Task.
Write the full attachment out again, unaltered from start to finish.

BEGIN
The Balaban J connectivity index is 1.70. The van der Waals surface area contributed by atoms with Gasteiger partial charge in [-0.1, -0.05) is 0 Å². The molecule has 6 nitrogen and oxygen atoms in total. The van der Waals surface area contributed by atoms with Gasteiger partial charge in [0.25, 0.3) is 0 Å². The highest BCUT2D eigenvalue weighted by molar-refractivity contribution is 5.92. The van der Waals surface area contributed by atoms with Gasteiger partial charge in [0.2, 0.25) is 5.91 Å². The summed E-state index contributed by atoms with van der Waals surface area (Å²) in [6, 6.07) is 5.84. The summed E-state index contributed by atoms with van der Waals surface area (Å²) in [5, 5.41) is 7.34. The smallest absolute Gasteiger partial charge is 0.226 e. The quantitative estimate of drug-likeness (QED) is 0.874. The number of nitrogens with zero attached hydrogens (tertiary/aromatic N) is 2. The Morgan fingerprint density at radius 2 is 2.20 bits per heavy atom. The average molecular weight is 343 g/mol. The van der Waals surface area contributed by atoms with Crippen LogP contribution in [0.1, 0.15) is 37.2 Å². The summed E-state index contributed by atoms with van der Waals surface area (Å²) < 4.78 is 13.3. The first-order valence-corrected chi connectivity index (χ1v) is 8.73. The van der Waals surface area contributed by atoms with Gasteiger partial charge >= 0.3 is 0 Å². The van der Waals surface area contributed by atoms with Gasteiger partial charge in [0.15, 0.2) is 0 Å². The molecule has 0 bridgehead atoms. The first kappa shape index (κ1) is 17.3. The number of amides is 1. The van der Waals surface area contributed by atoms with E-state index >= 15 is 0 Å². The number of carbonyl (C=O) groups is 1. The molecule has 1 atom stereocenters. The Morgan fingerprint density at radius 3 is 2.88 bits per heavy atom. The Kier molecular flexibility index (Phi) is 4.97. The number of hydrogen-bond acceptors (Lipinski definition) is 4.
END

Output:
The Balaban J connectivity index is 1.70. The van der Waals surface area contributed by atoms with Gasteiger partial charge in [-0.1, -0.05) is 0 Å². The molecule has 6 nitrogen and oxygen atoms in total. The van der Waals surface area contributed by atoms with Gasteiger partial charge in [0.25, 0.3) is 0 Å². The highest BCUT2D eigenvalue weighted by molar-refractivity contribution is 5.92. The van der Waals surface area contributed by atoms with Gasteiger partial charge in [0.2, 0.25) is 5.91 Å². The summed E-state index contributed by atoms with van der Waals surface area (Å²) in [6, 6.07) is 5.84. The summed E-state index contributed by atoms with van der Waals surface area (Å²) in [5, 5.41) is 7.34. The smallest absolute Gasteiger partial charge is 0.226 e. The quantitative estimate of drug-likeness (QED) is 0.874. The number of nitrogens with zero attached hydrogens (tertiary/aromatic N) is 2. The Morgan fingerprint density at radius 2 is 2.20 bits per heavy atom. The average molecular weight is 343 g/mol. The van der Waals surface area contributed by atoms with Crippen LogP contribution in [0.1, 0.15) is 37.2 Å². The summed E-state index contributed by atoms with van der Waals surface area (Å²) < 4.78 is 13.3. The first-order valence-corrected chi connectivity index (χ1v) is 8.73. The van der Waals surface area contributed by atoms with Gasteiger partial charge >= 0.3 is 0 Å². The van der Waals surface area contributed by atoms with Gasteiger partial charge in [0.15, 0.2) is 0 Å². The molecule has 0 bridgehead atoms. The first kappa shape index (κ1) is 17.3. The number of amides is 1. The van der Waals surface area contributed by atoms with E-state index >= 15 is 0 Å². The number of carbonyl (C=O) groups is 1. The molecule has 1 atom stereocenters. The Morgan fingerprint density at radius 3 is 2.88 bits per heavy atom. The Kier molecular flexibility index (Phi) is 4.97. The number of hydrogen-bond acceptors (Lipinski definition) is 4.